Hub Collective is an interdisciplinary platform started by a group of cultural activists interested in art and culture related to Palestine and the Arab world, who were inspired whilst living in the diaspora to form a collective that would encourage new ways of representing and thinking about Palestine and the broader Arab world. Our aim is to work alongside artists and creative thinkers throughout the world to showcase the range and diversity of innovative projects taking place in the region.
Founders came from different backgrounds, education, and disciplines: art, media, design, photography and film making. We define ourselves as a collective because we believe in working collaboratively with all participants in our projects. We also encourage anyone taking part in our projects to join our collective and to meet, discuss ideas and provide inspiration and support to one another.
Hub was formed out of a concern that so many of the progressive ideas that we have encountered are not being given due recognition or support. Our mission is to provide opportunities for audiences all over the world to learn about and participate in some of the many innovative projects taking place across the region through exhibitions, talks, performances, film screenings and other events. Hub Collective wants to create a space in which the most exciting artistic, practical and theoretical perspectives emerging from the Arab world today can be seen and heard alongside one another.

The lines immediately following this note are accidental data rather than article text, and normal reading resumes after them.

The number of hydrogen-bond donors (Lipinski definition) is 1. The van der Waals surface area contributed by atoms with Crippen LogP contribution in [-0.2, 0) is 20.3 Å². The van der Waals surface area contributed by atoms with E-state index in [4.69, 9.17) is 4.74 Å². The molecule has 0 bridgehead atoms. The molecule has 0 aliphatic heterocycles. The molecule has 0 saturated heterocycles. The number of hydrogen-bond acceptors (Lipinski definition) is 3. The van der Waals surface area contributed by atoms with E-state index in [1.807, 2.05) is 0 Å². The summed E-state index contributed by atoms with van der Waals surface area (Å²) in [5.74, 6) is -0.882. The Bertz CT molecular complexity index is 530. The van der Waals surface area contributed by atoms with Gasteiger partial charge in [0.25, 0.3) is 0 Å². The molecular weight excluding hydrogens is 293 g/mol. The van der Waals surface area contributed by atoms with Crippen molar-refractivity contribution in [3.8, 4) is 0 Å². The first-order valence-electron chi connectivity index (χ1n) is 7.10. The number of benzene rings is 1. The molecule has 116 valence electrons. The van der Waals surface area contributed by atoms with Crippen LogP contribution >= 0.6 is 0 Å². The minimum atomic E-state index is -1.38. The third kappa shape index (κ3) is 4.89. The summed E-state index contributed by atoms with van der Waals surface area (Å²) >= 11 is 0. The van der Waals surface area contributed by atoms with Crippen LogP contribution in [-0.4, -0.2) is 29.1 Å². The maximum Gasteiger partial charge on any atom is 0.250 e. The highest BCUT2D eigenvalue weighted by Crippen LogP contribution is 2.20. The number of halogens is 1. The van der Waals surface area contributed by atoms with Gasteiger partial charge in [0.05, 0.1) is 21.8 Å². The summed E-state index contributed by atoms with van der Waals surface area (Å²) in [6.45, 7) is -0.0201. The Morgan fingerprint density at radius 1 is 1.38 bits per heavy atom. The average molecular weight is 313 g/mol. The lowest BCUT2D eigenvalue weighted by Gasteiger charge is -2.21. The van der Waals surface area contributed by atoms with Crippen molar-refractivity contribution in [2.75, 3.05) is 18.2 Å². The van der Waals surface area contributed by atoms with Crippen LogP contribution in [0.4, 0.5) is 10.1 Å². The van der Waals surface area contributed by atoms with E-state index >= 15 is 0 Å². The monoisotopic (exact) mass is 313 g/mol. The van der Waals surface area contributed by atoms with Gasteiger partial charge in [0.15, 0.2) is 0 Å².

Hub Collective wants to challenge all forms of thinking that reduce the Arab world to grotesque generalizations. Such generalizations both distort the past and present and deny hope for future stability and autonomy in the region. We have seen how they have been used to justify the dominance of various political and economic interests in this part of the world and to legitimize war, colonization, and multiple other forms of repression.
The Collective rejects the characterization of the Arab world as a savage and fanatical region: repressive by nature and doomed to cyclical violence. We reject it as a region of romantic and sensual plenty: naive, easily exploited and seduced by the West. And we reject it as one homogenous entity: stagnant, anachronistic and in need of constant foreign intervention.